I might just get along to watch this one midwinter... with the obligatory shot of Seasonal Cheer and sexy thermals, of course.

As we left the place, we noticed another carving on a boulder, this one in a pasture north of the site:-

Another 'cross' of some sort... ?

Sunday, 24 January 2010

The Stones of Stone Lane in, er, Stone (near Todmorden)

These standing stones are almost unheard of, but one of them must be amongst the tallest of menhirs yet to be discovered by the masses.
We began our search on a fresh and bright Sunday in September. Heading for Todmorden with our trusty battered old O.S. map and Paul Bennett’s inspirational guide to the stoney goodies of West Yorkshire - 'The Old Stones of Elmet', we had little idea of the beauties that awaited us!

The map doesn’t actually show the position of the stones, but the settlement of ‘Stones’ has a ‘Stones Lane’, so we reckoned that they couldn't be too hard to locate!

Thinking we’d worked out a short-cut through Gauxholme, we soon found ourselves heading up the precipitous valley-side at an alarming angle, on an unfeasibly narrow lane! The tiny road petered out and became a rough, rubble track. With my car’s exhaust scraping the uneven surface and my suspension taking a severe pounding, we finally reached a dead-end. About to attempt to turn round and begin our descent we caught sight of something on the near horizon.

‘Is that a standing stone?’

We couldn’t tell what it was from where we were. It looked like it could’ve just been a dead tree-trunk in the hedgerow, so we decided to re-read the directions given in the guidebook. We barely noticed the tiny flock of sheep that approached, hastily followed by an old farmer, who eyed us up suspiciously. I asked him if he knew of any standing stones nearby and he said that the thing we'd seen was one. He graciously gave us permission to cross his field to photograph the monolith.

It was a curious thing! Standing maybe twelve feet high, rather slim, with what looked like holes bored into it for attaching gate hinges. Maybe it was just an old gatepost that had been moved there? It sat on a large circular stone too, like a mill-stone. Not very 'natural looking' at all...
According to the 1912 geological survey map of the area, there was no stone here, it’s reckoned to have ‘appeared’ there sometime between 1912 and 1921. Perhaps it was moved there to replace a missing stone? The mound on which it stands is called Centre Hill, but is also known as Beacon Hill, showing it’s use in times past.

After taking a few photographs we returned to the car to get a grid reference for the other stones. We didn’t have to bother though, as a friendly resident of the neighbouring house came out and told us where the others lay.

Just to the west of Centre Hill, in the adjacent field, stood the tallest and most impressive of the group. Again, a good twelve feet high.

This one had a ‘prescence’ that it's spindly colleague lacked. A much more ‘self-assured’ stone! I noticed faint markings at head height and wondered if they could be old, weathered letters. They were far too indistinct to make out for sure though.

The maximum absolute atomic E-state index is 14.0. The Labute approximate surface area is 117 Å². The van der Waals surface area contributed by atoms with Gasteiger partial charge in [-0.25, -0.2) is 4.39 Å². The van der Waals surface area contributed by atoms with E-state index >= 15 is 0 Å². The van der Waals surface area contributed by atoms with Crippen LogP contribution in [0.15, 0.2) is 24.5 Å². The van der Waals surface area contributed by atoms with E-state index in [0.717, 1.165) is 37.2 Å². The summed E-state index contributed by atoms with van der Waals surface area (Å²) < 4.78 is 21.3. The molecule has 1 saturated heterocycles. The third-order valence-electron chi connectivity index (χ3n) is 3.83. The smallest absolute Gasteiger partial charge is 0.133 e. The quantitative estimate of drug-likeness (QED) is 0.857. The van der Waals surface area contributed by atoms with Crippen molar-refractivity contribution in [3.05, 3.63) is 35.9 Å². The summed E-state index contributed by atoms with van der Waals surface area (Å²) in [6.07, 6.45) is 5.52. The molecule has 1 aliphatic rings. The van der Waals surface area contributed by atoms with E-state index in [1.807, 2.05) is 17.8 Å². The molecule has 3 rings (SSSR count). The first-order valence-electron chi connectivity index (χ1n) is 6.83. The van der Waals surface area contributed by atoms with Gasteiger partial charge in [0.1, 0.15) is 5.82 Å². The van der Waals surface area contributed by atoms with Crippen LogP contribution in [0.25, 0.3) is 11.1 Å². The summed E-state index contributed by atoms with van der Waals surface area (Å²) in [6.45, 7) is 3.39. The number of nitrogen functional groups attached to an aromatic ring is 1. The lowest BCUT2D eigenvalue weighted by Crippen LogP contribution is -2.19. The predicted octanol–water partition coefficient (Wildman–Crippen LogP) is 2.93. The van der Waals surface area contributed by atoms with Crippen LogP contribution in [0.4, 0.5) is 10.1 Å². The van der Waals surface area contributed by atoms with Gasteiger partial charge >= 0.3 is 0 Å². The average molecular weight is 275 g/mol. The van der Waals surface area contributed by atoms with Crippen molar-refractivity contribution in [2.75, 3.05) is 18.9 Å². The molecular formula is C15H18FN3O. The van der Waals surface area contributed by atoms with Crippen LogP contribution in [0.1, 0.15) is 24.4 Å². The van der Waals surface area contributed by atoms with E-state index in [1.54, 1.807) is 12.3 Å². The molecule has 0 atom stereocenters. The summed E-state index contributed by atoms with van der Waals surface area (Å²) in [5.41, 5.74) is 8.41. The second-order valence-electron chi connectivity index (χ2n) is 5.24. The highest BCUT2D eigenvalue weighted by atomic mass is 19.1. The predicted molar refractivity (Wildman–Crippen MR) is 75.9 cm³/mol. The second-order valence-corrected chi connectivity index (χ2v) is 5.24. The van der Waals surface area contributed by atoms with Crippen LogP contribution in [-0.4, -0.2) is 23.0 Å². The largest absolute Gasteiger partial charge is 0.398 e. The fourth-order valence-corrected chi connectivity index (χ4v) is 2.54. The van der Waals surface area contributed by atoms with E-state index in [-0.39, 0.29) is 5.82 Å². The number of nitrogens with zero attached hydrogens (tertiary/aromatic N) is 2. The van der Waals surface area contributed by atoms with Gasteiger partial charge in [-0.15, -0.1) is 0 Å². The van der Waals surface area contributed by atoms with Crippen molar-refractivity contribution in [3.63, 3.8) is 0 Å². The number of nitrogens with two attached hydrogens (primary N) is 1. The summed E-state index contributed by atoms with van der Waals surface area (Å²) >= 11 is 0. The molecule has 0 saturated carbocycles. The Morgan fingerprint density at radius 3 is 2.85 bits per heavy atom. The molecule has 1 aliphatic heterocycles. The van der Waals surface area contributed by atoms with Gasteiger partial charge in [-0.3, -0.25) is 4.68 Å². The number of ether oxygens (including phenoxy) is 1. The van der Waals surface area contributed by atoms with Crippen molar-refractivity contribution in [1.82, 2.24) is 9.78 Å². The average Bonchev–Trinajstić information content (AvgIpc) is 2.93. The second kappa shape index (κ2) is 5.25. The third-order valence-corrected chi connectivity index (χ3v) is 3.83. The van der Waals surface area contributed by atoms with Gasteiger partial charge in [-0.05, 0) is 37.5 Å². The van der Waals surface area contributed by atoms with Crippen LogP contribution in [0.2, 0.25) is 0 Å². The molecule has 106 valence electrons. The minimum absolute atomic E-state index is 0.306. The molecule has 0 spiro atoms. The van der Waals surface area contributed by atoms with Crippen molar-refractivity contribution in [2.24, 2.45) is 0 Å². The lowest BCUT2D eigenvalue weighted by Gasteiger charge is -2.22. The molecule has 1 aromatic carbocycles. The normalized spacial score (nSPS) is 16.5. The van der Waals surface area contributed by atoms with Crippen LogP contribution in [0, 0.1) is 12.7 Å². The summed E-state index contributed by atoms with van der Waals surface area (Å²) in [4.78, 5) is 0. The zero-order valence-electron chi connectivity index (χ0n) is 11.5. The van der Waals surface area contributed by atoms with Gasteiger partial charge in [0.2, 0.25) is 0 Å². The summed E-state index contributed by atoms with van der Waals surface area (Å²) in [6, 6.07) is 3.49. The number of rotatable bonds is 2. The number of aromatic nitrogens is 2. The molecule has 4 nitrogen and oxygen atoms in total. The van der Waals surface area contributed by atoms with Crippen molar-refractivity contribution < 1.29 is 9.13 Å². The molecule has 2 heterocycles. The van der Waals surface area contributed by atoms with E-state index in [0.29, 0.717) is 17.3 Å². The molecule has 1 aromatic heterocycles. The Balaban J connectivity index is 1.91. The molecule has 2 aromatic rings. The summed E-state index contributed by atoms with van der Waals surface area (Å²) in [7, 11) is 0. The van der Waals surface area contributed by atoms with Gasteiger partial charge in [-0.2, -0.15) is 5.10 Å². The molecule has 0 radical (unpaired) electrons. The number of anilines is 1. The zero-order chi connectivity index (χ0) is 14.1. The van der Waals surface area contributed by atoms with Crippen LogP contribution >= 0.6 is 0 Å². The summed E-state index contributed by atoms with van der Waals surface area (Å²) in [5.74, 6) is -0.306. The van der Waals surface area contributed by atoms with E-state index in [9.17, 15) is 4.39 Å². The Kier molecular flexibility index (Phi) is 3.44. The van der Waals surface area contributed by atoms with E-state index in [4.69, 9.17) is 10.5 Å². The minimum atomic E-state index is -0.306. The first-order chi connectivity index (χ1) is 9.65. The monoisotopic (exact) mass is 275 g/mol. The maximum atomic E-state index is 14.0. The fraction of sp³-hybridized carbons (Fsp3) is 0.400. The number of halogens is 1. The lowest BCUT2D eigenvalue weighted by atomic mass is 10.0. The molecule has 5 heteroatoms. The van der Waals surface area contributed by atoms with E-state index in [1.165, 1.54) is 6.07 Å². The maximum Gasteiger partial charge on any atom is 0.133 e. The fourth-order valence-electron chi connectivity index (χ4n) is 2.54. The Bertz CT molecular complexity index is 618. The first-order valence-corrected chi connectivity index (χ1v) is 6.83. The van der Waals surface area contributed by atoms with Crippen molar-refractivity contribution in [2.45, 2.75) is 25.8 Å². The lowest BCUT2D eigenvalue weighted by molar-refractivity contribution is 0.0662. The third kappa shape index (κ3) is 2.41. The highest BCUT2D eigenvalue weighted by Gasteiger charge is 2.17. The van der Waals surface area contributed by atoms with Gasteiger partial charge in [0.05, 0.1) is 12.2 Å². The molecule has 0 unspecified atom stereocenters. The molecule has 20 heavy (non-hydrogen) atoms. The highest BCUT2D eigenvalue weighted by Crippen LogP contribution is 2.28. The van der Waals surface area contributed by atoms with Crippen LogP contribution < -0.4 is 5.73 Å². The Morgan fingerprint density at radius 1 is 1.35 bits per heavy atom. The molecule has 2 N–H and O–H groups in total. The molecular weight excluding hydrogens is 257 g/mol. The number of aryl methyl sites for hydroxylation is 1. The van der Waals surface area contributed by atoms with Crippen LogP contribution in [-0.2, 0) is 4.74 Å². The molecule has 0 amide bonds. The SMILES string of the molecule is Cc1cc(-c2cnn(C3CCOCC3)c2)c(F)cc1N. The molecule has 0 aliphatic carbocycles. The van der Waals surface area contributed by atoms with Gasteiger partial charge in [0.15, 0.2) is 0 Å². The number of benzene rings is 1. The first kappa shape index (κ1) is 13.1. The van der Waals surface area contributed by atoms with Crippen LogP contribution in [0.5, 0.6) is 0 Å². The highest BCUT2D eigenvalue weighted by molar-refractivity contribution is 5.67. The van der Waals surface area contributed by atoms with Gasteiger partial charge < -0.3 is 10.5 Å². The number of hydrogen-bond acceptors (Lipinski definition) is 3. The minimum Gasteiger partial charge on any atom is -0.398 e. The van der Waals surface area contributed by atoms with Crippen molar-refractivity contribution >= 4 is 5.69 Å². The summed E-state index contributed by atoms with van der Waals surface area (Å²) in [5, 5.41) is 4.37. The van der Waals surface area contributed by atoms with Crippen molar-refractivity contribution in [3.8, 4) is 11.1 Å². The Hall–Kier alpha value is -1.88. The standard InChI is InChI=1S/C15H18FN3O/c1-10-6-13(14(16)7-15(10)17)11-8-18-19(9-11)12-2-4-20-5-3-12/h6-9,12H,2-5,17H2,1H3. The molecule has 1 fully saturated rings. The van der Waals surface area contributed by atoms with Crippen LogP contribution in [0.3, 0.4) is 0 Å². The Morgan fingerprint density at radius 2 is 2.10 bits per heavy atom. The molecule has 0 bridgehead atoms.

Walking north-west up Stones Lane we found the next monolith. Sitting in a field to the left, only four-and-a-half-feet tall, it would have been easy to miss it, camaflouged as it squats near the dry-stone wall.

Bennett wrote that this stone once had a brother, which was still standing during the early 1950s, but isn’t today. However, at the point where the older maps show where it used to be, there now lies a spring. A trough of stones had been arranged around the opening and there lays a stone, about five feet long, said to be the lost brother-menhir. Today it forms part of the ‘basin’ that holds the spring water for the livestock.

Livestock that needs to be extra alert these days! According to reports in the Northern Earth journal, a 'large, black feline' was spotted wandering around the West Yorks/Lancashire border shortly before our visit...
Reported to be 'about half the size of a sheep, with a thick rounded tail', it was sighted 'near the standing stone, at Stones'.

The story prompted another sighting from 3 weeks before at Walsden, another 'long-tailed' black feline, '3 or 4 times bigger than a domestic cat'. Following this were 2 sightings near an animal sanctuary at Blackstone Edge (both by the same woman). Luckily for us, the beast didn’t make an appearance during our visit…


Alien Big Cats notwithstanding, we made a return visit, mob-handed, and found a rather cool 'celtic' carved stone head adorning a nearby house:-

And one of our party pointed out an 'anti-witch' device on the top of an old farmhouse. According to local lore, these embellishments are useful for preventing 'witches' from landing on your roof!

I think it's likely this area holds many more secrets and oddities and is worthy of additional exploration... watch this space!

Wednesday, 20 January 2010

The great Grey Stone of Harewood

A magnificent boulder, must be 10 feet high!

We parked in the layby at the junction of the A61 and the tiny road from Wike village. A place occasionally frequented by car thieves so lock up your valuables if you leave your vehicle there!
A dash across the dicey A61 (it's a game of 'Chicken' crossing the road here, trying to find a gap in the speeding traffic), and we entered through an ornate gateway into the Harewood estate…